2018 stats (as a Dodger)- .385/.489/.641, 1.130 OPS, 210 wRC+, .379 wOBA, 34.0 K%, 12.8 BB%, 0.8 fWAR
Those stats are a bit misleading, as they were in 47 plate appearances. Freese began the year in Pittsburgh and was acquired by the Dodgers at the waiver deadline in August. While his overall numbers weren’t as wild as his numbers with the Dodgers, Freese quietly put together an excellent season in 2017. While Freese was used more sparingly last season than he had since 2011, the 35-year-old put up the best numbers he’s put up since 2012. His OPS (.830) and wRC+ (126) were both the highest he’s has since 2012, and he put up more fWAR than he did in the past two seasons despite having nearly 200 fewer plate appearances than he did in either of those years.
Freese was acquired primarily to hit lefties, which he did all season at a very good rate. In 155 plate appearances against lefties, Freese posted a .321/.387/.489 triple slash. 33 of his 47 Dodger plate appearances came against lefties, and Freese posted a 1.331 OPS. He had a ridiculous .688 BABIP in those plate appearances, but Freese was acquired to be hell on lefties and for that month, he was just that.
With the Dodgers platoon-heavy approach, Freese ended up starting 10 games in the postseason. He was one of the few Dodgers that didn’t forget how to hit, as he posted a .364/.423/.773 triple slash in those 26 plate appearances. Of his eight postseason hits, four went for extra bases. Dave Roberts caught a lot of heat for his postseason decision-making, and the only one I truly didn’t understand was why Freese was so often pulled from games early. Freese didn’t complete any of the 10 games he started and was pulled from those games before the fifth inning four times. He only had more than two plate appearances in a game in two of the 11 games prior to the World Series.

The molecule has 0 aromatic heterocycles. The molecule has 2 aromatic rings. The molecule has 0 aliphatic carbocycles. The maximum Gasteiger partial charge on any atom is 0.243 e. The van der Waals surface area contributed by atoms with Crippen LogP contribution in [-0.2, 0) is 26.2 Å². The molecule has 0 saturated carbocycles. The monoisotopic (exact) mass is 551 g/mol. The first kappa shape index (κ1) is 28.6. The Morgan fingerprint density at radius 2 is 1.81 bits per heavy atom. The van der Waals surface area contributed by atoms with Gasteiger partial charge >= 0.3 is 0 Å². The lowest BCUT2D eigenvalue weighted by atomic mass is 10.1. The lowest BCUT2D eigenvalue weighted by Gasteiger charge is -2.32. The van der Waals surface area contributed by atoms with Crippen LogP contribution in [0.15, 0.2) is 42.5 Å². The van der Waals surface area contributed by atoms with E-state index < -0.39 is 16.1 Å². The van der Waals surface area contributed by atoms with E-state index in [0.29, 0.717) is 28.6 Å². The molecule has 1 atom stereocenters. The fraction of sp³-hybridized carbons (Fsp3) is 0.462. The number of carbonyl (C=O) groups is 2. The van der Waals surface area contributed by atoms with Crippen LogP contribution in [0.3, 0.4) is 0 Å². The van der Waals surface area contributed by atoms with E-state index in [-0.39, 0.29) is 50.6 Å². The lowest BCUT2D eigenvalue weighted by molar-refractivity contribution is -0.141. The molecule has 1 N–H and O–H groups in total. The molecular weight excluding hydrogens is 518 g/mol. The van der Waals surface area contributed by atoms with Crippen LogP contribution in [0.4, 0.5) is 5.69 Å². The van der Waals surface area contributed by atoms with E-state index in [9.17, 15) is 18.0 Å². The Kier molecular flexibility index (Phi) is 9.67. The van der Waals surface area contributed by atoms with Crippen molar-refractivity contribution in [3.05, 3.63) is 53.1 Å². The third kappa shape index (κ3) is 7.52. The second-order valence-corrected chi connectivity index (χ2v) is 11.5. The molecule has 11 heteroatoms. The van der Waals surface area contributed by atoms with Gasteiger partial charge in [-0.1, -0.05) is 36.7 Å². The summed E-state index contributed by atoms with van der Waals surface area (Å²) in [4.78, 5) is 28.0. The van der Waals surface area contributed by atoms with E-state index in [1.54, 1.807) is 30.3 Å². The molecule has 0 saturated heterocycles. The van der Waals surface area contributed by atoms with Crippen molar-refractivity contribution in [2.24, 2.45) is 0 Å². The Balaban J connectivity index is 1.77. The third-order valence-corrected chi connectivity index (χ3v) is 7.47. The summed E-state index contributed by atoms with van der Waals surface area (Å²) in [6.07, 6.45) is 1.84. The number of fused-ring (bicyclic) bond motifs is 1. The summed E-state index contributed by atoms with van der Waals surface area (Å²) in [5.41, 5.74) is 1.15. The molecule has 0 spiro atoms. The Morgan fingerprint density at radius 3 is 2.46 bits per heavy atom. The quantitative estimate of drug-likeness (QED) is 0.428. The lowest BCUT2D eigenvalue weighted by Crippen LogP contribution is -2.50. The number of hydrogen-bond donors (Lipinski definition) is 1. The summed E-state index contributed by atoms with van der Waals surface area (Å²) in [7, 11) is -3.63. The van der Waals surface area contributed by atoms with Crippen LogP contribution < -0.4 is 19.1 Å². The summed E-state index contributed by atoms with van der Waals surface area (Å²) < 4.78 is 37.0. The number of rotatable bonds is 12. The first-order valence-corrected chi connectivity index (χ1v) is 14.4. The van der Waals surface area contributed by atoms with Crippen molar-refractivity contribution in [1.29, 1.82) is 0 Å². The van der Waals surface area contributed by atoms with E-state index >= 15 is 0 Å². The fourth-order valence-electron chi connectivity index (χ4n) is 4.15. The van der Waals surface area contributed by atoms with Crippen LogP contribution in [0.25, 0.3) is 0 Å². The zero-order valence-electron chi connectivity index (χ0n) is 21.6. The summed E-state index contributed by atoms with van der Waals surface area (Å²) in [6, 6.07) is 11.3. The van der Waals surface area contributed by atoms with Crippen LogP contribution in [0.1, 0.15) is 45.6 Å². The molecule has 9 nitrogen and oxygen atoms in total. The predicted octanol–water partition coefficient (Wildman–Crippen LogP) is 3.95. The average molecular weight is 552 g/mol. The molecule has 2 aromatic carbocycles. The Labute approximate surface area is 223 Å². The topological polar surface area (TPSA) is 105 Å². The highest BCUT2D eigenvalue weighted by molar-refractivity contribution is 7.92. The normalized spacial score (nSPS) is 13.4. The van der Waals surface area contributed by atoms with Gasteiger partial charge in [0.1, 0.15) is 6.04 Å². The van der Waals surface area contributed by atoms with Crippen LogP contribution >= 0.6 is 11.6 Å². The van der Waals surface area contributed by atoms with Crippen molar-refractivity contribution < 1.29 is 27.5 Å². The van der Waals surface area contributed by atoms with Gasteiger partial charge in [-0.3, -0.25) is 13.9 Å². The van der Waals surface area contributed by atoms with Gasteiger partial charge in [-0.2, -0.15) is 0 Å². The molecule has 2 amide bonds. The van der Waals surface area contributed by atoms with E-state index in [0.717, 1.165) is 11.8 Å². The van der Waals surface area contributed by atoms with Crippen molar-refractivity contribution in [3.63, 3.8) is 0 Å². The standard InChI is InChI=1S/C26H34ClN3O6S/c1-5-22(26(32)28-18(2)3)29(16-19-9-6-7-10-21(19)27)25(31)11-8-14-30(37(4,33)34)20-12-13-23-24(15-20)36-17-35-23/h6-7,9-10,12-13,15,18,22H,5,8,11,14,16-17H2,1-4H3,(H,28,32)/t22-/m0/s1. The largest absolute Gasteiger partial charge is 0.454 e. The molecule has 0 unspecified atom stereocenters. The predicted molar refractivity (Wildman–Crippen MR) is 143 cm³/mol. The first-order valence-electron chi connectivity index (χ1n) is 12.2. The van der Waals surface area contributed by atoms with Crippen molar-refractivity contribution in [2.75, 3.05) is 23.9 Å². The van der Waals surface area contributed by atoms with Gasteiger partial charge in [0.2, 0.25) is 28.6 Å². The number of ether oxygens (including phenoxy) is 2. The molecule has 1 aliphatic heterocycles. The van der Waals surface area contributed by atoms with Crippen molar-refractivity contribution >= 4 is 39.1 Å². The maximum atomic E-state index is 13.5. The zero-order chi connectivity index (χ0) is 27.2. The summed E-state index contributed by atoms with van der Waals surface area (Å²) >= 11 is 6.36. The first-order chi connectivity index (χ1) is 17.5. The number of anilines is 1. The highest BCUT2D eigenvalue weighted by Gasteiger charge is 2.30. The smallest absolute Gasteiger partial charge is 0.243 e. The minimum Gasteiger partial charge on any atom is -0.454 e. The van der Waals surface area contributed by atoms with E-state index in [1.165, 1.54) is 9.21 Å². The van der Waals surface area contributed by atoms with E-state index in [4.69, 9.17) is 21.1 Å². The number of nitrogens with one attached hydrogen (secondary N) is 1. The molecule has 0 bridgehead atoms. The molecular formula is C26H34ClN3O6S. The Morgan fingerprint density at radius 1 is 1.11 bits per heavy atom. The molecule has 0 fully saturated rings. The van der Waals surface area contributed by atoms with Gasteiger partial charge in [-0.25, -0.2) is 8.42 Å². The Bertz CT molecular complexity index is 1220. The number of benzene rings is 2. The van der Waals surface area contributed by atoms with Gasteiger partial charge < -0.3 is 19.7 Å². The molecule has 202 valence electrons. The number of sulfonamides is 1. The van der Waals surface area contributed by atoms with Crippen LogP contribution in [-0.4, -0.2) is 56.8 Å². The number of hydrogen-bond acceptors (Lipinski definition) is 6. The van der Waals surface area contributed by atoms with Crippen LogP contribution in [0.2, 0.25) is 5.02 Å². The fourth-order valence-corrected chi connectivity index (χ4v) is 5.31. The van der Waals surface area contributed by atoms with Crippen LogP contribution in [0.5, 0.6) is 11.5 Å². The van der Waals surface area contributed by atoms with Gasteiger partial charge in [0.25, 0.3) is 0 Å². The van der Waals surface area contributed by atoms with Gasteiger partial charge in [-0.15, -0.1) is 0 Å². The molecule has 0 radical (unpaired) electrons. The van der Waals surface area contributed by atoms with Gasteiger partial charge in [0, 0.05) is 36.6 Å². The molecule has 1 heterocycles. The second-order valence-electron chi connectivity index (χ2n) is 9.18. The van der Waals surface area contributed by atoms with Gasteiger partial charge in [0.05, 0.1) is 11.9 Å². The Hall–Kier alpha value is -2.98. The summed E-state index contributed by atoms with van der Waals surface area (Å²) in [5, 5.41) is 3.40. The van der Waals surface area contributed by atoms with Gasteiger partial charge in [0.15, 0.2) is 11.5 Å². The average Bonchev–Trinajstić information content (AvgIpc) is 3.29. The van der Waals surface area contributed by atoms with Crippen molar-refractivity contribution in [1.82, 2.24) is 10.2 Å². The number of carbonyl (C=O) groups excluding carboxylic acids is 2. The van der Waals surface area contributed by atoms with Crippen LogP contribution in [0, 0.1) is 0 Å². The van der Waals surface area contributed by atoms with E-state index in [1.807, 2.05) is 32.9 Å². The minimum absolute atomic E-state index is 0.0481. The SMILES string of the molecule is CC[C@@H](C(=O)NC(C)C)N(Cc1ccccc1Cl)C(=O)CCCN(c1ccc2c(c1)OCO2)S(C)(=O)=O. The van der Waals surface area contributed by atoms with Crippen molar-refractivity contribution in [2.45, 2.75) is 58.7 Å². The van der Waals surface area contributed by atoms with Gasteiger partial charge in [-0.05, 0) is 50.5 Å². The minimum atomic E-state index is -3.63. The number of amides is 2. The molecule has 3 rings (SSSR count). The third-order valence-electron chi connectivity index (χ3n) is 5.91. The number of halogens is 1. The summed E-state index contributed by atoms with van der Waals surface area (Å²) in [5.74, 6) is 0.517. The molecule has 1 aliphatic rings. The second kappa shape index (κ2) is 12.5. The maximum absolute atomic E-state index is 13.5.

Five other players logged innings at first base last year, but will be written about at other positions. Yasmani Grandal was written about at catcher. Utley and Logan Forsythe will get their shine at the next position, second base. Farmer will be featured at third, and after omitting him from my catcher post I learned he had a larger fanbase than I anticipated.
Enrique Hernandez will be written about in-depth somewhere, likely centerfield, where he played most often last season. He played every position but catcher, including 46 innings at first base. For those 46 innings, Hernandez wore extremely tight pants. It sparked a piece that, somehow, hasn’t received its Pulitzer yet. I think I’m supposed to tell you all to click our stuff, but if you click one thing for the rest of your life please click this to learn how the tightness of Hernandez’s pants impacted his performance. On the field.